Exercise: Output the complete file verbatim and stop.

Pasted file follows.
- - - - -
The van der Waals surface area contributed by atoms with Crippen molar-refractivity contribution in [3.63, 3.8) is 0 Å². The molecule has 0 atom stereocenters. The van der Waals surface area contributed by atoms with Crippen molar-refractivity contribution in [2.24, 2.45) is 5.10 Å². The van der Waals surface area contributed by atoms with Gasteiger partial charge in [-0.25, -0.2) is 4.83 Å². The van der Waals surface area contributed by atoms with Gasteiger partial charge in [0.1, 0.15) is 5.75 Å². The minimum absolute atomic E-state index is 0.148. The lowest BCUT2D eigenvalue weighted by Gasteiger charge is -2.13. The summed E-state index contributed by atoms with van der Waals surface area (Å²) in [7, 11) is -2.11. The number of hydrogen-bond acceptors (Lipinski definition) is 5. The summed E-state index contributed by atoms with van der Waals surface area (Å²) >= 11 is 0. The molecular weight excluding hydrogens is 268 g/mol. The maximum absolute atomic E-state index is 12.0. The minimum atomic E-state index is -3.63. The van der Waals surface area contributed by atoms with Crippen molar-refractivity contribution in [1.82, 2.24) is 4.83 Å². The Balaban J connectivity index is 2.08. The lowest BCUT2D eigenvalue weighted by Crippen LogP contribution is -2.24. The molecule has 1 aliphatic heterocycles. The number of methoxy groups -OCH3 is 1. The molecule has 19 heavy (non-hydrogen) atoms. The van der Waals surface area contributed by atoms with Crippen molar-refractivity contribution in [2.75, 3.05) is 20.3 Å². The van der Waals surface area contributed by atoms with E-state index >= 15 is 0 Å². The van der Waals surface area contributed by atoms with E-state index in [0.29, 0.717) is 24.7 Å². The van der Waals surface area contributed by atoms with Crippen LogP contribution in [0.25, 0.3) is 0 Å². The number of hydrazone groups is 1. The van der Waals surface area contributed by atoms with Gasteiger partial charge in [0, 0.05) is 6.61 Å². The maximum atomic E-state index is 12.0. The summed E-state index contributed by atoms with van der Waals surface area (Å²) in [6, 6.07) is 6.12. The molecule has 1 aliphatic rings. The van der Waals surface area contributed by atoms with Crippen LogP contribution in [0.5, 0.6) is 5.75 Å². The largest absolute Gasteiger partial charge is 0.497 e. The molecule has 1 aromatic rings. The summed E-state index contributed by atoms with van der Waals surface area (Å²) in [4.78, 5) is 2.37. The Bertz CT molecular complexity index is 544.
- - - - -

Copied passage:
The van der Waals surface area contributed by atoms with Crippen molar-refractivity contribution in [3.63, 3.8) is 0 Å². The molecule has 0 atom stereocenters. The van der Waals surface area contributed by atoms with Crippen molar-refractivity contribution in [2.24, 2.45) is 5.10 Å². The van der Waals surface area contributed by atoms with Gasteiger partial charge in [-0.25, -0.2) is 4.83 Å². The van der Waals surface area contributed by atoms with Gasteiger partial charge in [0.1, 0.15) is 5.75 Å². The minimum absolute atomic E-state index is 0.148. The lowest BCUT2D eigenvalue weighted by Gasteiger charge is -2.13. The summed E-state index contributed by atoms with van der Waals surface area (Å²) in [7, 11) is -2.11. The number of hydrogen-bond acceptors (Lipinski definition) is 5. The summed E-state index contributed by atoms with van der Waals surface area (Å²) >= 11 is 0. The molecular weight excluding hydrogens is 268 g/mol. The maximum absolute atomic E-state index is 12.0. The minimum atomic E-state index is -3.63. The van der Waals surface area contributed by atoms with Crippen molar-refractivity contribution in [1.82, 2.24) is 4.83 Å². The Balaban J connectivity index is 2.08. The lowest BCUT2D eigenvalue weighted by Crippen LogP contribution is -2.24. The molecule has 1 aliphatic heterocycles. The number of methoxy groups -OCH3 is 1. The molecule has 19 heavy (non-hydrogen) atoms. The van der Waals surface area contributed by atoms with Crippen molar-refractivity contribution in [2.75, 3.05) is 20.3 Å². The van der Waals surface area contributed by atoms with E-state index >= 15 is 0 Å². The van der Waals surface area contributed by atoms with E-state index in [0.29, 0.717) is 24.7 Å². The van der Waals surface area contributed by atoms with Crippen LogP contribution in [0.25, 0.3) is 0 Å². The number of hydrazone groups is 1. The van der Waals surface area contributed by atoms with Gasteiger partial charge in [0, 0.05) is 6.61 Å². The maximum atomic E-state index is 12.0. The summed E-state index contributed by atoms with van der Waals surface area (Å²) in [6, 6.07) is 6.12. The molecule has 1 aliphatic rings. The van der Waals surface area contributed by atoms with Crippen LogP contribution in [0.5, 0.6) is 5.75 Å². The largest absolute Gasteiger partial charge is 0.497 e. The molecule has 1 aromatic rings. The summed E-state index contributed by atoms with van der Waals surface area (Å²) in [4.78, 5) is 2.37. The Bertz CT molecular complexity index is 544.